3. Another reason why a holistic understanding of human trafficking is necessary is that media portrayals are almost never based on factually verifiable trends. They tend to be based on specific events. The media has its own incentives to broadcast information that grabs attention. Law enforcement have their own incentives to report the latest police raids or border patrols. And aid agencies have their accountability incentives to report on the work they do to tackle human trafficking. Unbalanced media information on human trafficking can easily mislead audiences into perceptions of the problem that are inaccurate.
  5. The third reason why a holistic understanding of human trafficking is necessary, is that a narrow understanding of human trafficking can legitimise policies and practices that actually harm migrants. Social and gender stereotypes employed by individuals and institutions that work to combat trafficking can lead to the isolation of women and children in shelters and the abuse of migrants particularly from the poorest sections of society, including those who are women, children and discriminated minorities.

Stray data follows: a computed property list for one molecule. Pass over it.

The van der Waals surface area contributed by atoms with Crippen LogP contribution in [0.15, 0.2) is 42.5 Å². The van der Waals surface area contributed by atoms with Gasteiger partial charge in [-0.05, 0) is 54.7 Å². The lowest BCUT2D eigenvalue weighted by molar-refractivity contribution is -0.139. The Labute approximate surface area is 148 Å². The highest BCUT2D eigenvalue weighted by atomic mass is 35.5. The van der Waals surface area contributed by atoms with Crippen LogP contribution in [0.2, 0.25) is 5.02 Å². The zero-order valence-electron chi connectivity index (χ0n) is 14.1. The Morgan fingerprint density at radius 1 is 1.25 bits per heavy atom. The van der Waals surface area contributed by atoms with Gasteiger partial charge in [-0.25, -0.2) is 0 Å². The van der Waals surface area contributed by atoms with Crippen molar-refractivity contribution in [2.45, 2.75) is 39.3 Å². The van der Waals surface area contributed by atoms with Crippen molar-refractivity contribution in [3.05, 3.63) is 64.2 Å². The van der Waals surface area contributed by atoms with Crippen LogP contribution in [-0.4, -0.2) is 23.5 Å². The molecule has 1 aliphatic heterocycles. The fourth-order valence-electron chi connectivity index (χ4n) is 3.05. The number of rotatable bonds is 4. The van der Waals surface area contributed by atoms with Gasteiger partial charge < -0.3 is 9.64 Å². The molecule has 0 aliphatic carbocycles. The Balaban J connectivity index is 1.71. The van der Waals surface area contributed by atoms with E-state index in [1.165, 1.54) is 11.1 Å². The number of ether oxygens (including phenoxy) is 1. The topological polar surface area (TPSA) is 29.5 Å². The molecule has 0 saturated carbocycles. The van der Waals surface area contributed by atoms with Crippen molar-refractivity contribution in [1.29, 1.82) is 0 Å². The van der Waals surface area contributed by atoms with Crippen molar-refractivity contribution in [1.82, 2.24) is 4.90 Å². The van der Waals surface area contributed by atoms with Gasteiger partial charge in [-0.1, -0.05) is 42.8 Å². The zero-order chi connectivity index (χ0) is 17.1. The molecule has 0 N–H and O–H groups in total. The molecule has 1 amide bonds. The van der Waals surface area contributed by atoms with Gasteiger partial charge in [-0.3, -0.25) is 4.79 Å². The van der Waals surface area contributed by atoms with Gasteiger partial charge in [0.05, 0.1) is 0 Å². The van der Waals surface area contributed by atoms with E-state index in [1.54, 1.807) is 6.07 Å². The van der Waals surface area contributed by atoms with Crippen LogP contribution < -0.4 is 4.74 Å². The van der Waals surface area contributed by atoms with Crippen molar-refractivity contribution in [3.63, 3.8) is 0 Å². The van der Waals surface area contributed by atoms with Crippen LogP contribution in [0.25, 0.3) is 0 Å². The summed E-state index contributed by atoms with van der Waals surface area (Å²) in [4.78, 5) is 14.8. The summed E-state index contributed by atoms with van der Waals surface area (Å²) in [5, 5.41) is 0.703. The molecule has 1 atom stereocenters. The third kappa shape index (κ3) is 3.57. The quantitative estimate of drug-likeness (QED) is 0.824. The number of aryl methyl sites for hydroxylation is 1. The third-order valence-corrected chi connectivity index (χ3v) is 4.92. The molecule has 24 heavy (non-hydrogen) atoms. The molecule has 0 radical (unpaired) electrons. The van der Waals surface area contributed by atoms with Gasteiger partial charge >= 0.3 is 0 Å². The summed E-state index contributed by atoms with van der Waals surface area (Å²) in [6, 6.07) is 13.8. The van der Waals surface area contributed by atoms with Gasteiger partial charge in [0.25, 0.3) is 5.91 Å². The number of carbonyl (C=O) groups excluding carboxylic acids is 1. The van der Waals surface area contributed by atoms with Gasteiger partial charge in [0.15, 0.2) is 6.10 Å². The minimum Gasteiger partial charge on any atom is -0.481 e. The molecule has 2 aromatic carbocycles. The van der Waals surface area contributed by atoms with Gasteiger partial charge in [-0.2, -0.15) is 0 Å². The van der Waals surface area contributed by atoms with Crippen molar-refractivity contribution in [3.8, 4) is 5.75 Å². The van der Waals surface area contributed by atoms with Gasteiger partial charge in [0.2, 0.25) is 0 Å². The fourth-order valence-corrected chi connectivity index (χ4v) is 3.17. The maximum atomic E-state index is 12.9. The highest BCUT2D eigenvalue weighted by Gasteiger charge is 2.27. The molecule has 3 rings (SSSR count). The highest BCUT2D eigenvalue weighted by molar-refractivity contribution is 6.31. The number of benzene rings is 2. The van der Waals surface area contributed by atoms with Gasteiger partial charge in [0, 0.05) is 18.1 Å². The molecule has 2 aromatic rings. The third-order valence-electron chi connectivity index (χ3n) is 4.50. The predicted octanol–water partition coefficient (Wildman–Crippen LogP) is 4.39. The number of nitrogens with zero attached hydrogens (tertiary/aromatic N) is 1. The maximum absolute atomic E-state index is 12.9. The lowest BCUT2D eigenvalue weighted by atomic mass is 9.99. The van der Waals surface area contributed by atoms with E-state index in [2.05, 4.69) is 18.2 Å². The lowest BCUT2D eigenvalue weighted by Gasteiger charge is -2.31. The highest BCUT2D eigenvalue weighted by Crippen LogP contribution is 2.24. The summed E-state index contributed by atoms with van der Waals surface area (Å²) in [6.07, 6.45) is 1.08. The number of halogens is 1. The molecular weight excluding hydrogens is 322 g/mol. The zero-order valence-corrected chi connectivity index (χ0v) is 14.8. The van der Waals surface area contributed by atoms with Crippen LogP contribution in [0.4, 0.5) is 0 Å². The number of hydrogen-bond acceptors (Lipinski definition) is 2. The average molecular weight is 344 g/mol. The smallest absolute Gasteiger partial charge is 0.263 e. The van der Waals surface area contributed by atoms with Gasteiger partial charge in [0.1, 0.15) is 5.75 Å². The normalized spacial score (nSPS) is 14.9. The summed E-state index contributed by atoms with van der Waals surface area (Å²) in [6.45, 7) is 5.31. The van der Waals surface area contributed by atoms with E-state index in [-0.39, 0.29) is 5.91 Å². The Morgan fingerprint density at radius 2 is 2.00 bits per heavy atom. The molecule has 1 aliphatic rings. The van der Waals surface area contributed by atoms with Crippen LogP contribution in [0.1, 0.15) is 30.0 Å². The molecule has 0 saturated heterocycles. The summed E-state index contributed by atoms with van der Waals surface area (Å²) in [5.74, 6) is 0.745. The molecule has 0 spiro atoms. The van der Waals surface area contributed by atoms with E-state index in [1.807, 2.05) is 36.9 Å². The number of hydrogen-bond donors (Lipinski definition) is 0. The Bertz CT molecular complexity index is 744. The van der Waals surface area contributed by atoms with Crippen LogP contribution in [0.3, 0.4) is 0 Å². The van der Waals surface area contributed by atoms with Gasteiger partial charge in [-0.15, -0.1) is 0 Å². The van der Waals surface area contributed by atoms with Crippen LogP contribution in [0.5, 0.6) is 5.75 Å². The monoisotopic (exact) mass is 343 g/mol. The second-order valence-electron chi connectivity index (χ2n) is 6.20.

So the next time you hear about a human trafficking story, ask yourself the questions that are usually not asked about the people in those stories. What about making ends meet when others in the family can’t? What about the miserably low income opportunities in rural areas as compared to the promise of cities? What about the patriarchal behaviour and domestic violence that pushes women out of their homes?
Answering those questions, in addition to the ones usually raised, is important. It will help identifying more effective ways of preventing human trafficking. I hope that these questions will help to stimulate further thoughts and discussions. 
Igor Bosc is Chief Technical Adviser at the International Labour Organization (ILO) working on the Work in Freedom Programme - a UK Aid funded partnership initiative to find effective ways of preventing trafficking of women in South Asia and the Middle East. His questions and thoughts on the framing of the human trafficking discourse are outlined here as a contribution to the  Migrating out of Poverty International Women's Day panel debate Labour trafficking? Understanding the use of brokers in women's and girls' labour migration in the global South on 6 March 2015.